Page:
Just days after he suspended his campaign, independent mayoral candidate Marcus Paca took the stage at a debate at the Jepson School on Tuesday night. Mayor Toni Harp — who crushed Paca in the Democratic mayoral primary last month — did not attend the debate.

But Paca was joined on stage by Sarah Ganong, the candidate for the Working Families Party. On Monday, one of Harp’s campaign managers, Jesse Phillips, told the News that the mayor was scheduled as the keynote speaker for the Neighborhood Housing Service’s annual meeting at Anthony’s Ocean View at the same time as the debate, which was sponsored by the New Haven Democracy Fund.

The debate was moderated by Aaron Goode from the New Haven Votes Coalition. After both candidates gave opening statements, Ganong announced that she would not be answering any questions and had simply come to deliver opening remarks. For the rest of what can only loosely be described as a debate, the moderator Goode asked Paca questions about finance, education, safety and transparency.

“I’m running for mayor because the city needs a fresh, strategic vision, free of old-school machines, politics and favors,” Paca said in his opening statement.

The Harp campaign could not be reached for comment on Tuesday night.

In her own opening statement, Ganong said she is running for mayor because she wants to help the Working Families Party make it onto the ballot in future elections.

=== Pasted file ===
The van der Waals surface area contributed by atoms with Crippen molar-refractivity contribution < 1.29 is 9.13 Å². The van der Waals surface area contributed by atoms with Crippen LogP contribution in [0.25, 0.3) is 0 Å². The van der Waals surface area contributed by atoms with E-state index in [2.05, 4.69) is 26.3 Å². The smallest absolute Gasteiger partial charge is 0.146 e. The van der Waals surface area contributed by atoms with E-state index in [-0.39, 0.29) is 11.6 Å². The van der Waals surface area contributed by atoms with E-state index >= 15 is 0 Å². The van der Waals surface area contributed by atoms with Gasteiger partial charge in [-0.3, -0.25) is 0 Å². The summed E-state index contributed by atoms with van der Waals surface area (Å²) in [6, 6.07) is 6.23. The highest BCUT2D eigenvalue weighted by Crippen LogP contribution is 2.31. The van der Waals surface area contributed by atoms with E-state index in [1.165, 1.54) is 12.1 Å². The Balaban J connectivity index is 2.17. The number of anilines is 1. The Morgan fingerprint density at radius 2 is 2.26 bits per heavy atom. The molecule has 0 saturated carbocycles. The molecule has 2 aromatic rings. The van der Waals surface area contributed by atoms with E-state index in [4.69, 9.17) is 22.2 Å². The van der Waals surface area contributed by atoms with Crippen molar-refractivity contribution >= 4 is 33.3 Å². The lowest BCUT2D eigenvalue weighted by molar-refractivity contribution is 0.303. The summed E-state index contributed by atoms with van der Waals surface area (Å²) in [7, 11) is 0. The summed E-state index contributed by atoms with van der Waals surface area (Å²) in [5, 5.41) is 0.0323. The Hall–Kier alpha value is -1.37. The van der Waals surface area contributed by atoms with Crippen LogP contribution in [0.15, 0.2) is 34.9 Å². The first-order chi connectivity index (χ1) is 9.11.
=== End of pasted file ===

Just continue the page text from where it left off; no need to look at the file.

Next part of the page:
If Ganong receives 1 percent of the vote in the mayoral election, she said, the Working Families Party will be allowed to stay on the ballot in future elections as long as the party meets the 1 percent threshold in each subsequent election.

“[A vote for me] is a vote to make all future votes matter more,” she said.

After the statements, Paca answered questions about a myriad of topics, including finance and education. Throughout the debate, Paca attacked Harp’s administration, criticizing her for appointing herself president of the New Haven Board of Education and having a 24-hour personal bodyguard at “the expense of a quarter-million dollars” of taxpayer money.

Additionally, he criticized what he called Harp’s “politicizing” the “future of our children,” attacking the city’s search for a new superintendent.

“There is a difference between good experience and bad experience,” Paca said, responding to Harp’s claims that he does not have enough experience to be mayor.

Whether Yale New Haven Hospital should be tax-exempt was another question discussed during the debate. At the moment, a majority of hospitals in Connecticut maintain nonprofit status and are tax-exempt. However, there has been recent discussion about removing this status for Yale New Haven Hospital and taxing it as a source of revenue for New Haven.

“Everything should be on the table at this point because we just can’t afford [to not put it on the table]” Paca said.

Harp is the 50th mayor of New Haven.

Ashna Gupta | ashna.gupta@yale.edu